We next examined what would be the expected pattern of results in Jaeggi et al. (2011) had the correlation in gains indeed reflected a genuine transfer. First, we would expect that the two subgroups (determined by WM gains) would differ in their posttraining intelligence scores. Those that had a higher WM gain would be expected to have higher post training intelligence scores, which was not the case in the original study (where the two subgroups differed mainly in their pre-training scores). Second, we would expect that the entire group's posttraining intelligence scores would be more variable than their pretraining scores, since training with WM had a different effect (transfer) on different individuals. This was not the case either. Third, if transfer is assumed in a simulation (transfer was simulated as 1 SD between means of the subgroups), the Cohen's d of the difference in intelligence gains between the subgroups should have been larger than the reported one in 99.7% of the simulations. The mean Cohen's d of the simulations in this case was 1.8, whereas the experimental one was only 0.8. Therefore, if real transfer were involved, we would expect a larger degree of estimated transfer than the one reported by Jaeggi et al. (2011). 
Additional examples from the WM literature
Jaeggi et al. (2011) is one of many examples of using correlated performance benefits as an indication of transfer in the literature of WM training. For example, Chein and Morrison (2010) tested participants on a cognitive battery that included fluid intelligence, reasoning tasks, reading comprehension, cognitive control, and WM tasks. They then trained these participants for 4 weeks on two variants of WM tasks. This group was subsequently tested with the same cognitive battery as in the pretraining session. A passive control group (21 students) was administered the test–retest battery without training. The authors claimed to have found “a strong and statistically significant relationship between trained participants' spatial WM span increases and reading comprehension improvement, r(18) = 0.49, p < 0.005” (p. 197). The authors further claimed that their transfer effect was selective, in the sense that there was no similar correlation in the control group, r(20) = 0.097, p = 0.67. As explained above, this observation can be fully accounted for on the basis of Equation 1, even in the absence of transfer. This study also demonstrates the other problem (subdivision according to gains). They divided their training group into successful (the 15 participants with higher spatial-WM gains in the training group) and unsuccessful subgroups (the rest of the group). When they compared the successful group to the control group, they found marginally significant and significant transfer effects for the cognitive control and reading comprehension tasks, respectively.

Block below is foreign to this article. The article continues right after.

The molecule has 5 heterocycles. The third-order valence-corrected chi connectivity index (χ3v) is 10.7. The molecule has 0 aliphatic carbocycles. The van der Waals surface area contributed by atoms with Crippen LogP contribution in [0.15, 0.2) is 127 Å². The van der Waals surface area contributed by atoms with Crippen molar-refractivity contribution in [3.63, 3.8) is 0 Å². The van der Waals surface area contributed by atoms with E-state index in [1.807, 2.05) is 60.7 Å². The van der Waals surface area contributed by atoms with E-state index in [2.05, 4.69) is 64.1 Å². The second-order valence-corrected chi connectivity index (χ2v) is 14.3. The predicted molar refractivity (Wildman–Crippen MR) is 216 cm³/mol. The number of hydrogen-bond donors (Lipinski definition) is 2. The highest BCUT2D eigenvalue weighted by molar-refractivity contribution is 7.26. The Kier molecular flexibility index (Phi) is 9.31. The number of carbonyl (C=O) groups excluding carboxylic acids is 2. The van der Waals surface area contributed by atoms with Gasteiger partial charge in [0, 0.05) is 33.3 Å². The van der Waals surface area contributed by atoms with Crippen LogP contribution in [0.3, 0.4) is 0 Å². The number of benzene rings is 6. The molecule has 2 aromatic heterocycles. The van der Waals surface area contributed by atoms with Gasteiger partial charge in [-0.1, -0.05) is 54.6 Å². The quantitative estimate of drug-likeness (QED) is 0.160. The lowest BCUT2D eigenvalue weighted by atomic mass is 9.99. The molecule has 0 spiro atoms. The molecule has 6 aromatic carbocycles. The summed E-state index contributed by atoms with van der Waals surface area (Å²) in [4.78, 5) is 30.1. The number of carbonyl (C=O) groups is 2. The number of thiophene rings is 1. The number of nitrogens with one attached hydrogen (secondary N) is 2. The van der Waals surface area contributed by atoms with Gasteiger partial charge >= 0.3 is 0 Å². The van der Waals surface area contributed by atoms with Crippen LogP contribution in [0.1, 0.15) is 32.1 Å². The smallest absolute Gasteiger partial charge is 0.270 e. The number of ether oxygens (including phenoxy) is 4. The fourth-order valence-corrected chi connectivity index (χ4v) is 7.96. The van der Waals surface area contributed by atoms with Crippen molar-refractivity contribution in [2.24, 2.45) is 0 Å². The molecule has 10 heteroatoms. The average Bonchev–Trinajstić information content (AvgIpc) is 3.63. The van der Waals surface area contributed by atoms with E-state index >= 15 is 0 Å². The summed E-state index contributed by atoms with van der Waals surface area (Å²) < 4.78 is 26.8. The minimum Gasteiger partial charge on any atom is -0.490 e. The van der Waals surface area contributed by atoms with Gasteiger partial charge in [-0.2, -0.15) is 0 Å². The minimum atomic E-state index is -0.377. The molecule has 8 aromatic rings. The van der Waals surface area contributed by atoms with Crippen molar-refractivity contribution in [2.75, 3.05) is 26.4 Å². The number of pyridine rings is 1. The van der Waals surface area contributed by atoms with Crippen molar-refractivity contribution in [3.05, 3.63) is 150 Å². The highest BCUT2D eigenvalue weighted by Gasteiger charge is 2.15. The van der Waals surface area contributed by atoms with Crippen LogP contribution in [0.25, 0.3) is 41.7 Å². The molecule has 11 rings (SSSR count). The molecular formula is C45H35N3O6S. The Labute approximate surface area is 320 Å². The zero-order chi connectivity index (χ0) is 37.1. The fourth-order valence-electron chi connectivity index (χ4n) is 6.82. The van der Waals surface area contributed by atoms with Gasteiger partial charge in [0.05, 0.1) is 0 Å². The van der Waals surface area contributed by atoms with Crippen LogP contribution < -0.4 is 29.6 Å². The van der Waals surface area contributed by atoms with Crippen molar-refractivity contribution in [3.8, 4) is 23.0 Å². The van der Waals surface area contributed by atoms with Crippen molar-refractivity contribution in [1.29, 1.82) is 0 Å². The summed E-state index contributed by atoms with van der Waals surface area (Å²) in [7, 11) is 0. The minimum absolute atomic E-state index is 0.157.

A similar analysis was reported by Klingberg, Forssberg, and Westerberg (2002), who trained children with ADHD in an attempt to enhance intelligence scores, as measured by Raven's matrix completion task. They claimed that “the association between the reasoning task and the WM tasks is further substantiated by the significant correlation between improvement on the visuospatial WM task and improvement on Raven's Progressive Matrices” (p. 789). Similarly, Schmiedek, Lövdén, and Lindenberger (2010) noted a correlation between latent trained factors of episodic memory and untrained ones, and used it as evidence of transfer. 
Similar cases in perceptual learning and the video gaming literature
Similarly flawed interpretations have been in the literature on perceptual learning. The aforementioned study conducted by our group (Banai & Ahissar, 2009), likewise suffered from this methodological flaw. As described above, we trained individuals with language and reading disabilities on auditory discrimination tasks. We tested their verbal WM skills before and after training and found improvement and observed gains in WM. The trained group showed a marginally significant correlation between improvement on the trained perceptual task (two-tone discrimination) and on an untrained WM task (Spearman rho = 0.59, p = 0.07). We (Banai & Ahissar, 2009) interpreted this correlation as supporting the suggestion that the improvement in WM scores is specifically related to the two-tone discrimination training.